In the making of a Jewish literary culture it is not enough that writers portray an authentic Judaism. When art is the category of transmission, its authenticity must first be assured.
In looking to writers, perhaps the one thing Jewish readers want most is a champion. Even if Jews were not so buffeted by world events, and even if they were less sensitive to attack, they would still, as a normal national group, have need of good spokesmen to defend their honor, to interpret their vision of justice, to fight for their interest and right. Expressing the dignity of one’s people has been one of the time-honored roles of the poet, especially in times of national sorrow and fear. It is not a role that many American Jewish writers have ever thought to assume.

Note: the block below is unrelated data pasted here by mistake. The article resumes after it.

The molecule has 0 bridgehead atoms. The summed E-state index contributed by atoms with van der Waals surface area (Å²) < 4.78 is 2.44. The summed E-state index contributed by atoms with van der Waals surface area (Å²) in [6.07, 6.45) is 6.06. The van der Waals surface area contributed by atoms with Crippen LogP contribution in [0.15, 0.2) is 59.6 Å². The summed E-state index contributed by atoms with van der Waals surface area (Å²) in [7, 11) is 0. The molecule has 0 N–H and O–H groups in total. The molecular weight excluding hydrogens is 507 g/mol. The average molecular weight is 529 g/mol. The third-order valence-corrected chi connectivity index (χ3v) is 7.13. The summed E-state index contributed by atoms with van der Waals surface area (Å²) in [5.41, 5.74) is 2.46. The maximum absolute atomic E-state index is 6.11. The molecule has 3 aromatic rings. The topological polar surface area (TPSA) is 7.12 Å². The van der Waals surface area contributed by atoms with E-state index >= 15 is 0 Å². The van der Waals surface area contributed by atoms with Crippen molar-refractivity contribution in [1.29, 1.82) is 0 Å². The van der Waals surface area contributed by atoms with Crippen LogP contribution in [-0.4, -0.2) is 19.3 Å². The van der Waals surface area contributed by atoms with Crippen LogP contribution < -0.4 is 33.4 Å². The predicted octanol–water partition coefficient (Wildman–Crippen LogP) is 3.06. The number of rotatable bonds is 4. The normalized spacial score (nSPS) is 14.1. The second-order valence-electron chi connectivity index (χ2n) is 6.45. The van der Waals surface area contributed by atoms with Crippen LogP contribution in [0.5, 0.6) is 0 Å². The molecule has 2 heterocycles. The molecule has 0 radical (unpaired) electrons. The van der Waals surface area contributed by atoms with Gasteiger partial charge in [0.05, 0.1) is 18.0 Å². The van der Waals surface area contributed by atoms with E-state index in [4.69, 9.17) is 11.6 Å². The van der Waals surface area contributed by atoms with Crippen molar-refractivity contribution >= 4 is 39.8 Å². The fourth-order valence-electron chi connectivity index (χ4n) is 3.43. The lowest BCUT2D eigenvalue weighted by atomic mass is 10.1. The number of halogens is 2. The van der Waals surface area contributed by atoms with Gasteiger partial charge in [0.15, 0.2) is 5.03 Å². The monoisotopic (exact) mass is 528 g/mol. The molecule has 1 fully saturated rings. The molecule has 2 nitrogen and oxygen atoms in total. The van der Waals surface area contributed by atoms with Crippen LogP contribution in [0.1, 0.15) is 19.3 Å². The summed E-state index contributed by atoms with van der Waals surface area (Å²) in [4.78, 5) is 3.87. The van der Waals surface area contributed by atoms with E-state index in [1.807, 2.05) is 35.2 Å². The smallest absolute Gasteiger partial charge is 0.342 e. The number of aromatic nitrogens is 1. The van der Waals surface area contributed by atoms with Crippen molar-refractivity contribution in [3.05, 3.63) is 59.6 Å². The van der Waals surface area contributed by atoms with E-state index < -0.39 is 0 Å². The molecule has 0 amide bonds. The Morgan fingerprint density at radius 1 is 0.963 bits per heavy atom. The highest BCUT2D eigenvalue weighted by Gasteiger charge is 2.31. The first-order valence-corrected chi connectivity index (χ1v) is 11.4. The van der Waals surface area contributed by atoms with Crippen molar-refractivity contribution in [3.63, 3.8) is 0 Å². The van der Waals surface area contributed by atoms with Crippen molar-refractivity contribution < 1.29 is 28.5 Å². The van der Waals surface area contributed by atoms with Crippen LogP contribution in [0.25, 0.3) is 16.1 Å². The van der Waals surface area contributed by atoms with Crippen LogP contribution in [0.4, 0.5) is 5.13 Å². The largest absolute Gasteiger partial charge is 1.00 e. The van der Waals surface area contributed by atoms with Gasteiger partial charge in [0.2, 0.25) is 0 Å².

All the more remarkable, then, was the appearance a few years ago of Saul Bellow’s To Jerusalem and Back. For years Saul Bellow has patiently tried to place himself in the unhyphenated tradition of American and English writing. He has good-naturedly tried to pry himself loose from what he has called the “Hart, Schaffner, and Marx” approach of Jewish readers to Jewish writers and to emphasize his literary indebtedness to Joyce, Dostoevsky, and the American masters. His artistic undertaking has been not at all the same as A. M. Klein’s. Far from attempting to “amalgamate” two cultures, as Klein did, Bellow moved bodily into Western literature, bringing with him, as any wise immigrant would, every shred of his own possessions in order to make himself thoroughly at home in his new surroundings. In doing so, he eventually transformed, or at least affected, the literature he entered, but that is simply the consequence of his talent. Bellow’s novels are preoccupied with Western civilization, in general and America in particular; nowhere are they addressed to any particular concern of the Jews.